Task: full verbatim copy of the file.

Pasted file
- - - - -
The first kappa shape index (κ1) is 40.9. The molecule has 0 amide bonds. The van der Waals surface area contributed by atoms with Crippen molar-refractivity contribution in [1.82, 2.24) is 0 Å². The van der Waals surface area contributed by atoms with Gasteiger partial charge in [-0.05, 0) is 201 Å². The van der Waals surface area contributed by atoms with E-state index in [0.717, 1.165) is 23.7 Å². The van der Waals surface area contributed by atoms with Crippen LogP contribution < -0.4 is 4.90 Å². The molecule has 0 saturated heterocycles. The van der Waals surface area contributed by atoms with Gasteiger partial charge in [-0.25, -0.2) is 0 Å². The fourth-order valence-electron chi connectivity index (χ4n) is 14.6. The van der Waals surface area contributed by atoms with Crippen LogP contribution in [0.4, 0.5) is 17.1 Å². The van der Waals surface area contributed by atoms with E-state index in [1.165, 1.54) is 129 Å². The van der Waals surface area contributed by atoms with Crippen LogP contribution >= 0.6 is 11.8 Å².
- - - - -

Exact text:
The first kappa shape index (κ1) is 40.9. The molecule has 0 amide bonds. The van der Waals surface area contributed by atoms with Crippen molar-refractivity contribution in [1.82, 2.24) is 0 Å². The van der Waals surface area contributed by atoms with Gasteiger partial charge in [-0.05, 0) is 201 Å². The van der Waals surface area contributed by atoms with E-state index in [0.717, 1.165) is 23.7 Å². The van der Waals surface area contributed by atoms with Crippen LogP contribution < -0.4 is 4.90 Å². The molecule has 0 saturated heterocycles. The van der Waals surface area contributed by atoms with Gasteiger partial charge in [-0.25, -0.2) is 0 Å². The fourth-order valence-electron chi connectivity index (χ4n) is 14.6. The van der Waals surface area contributed by atoms with Crippen LogP contribution in [0.4, 0.5) is 17.1 Å². The van der Waals surface area contributed by atoms with E-state index in [1.165, 1.54) is 129 Å². The van der Waals surface area contributed by atoms with Crippen LogP contribution >= 0.6 is 11.8 Å².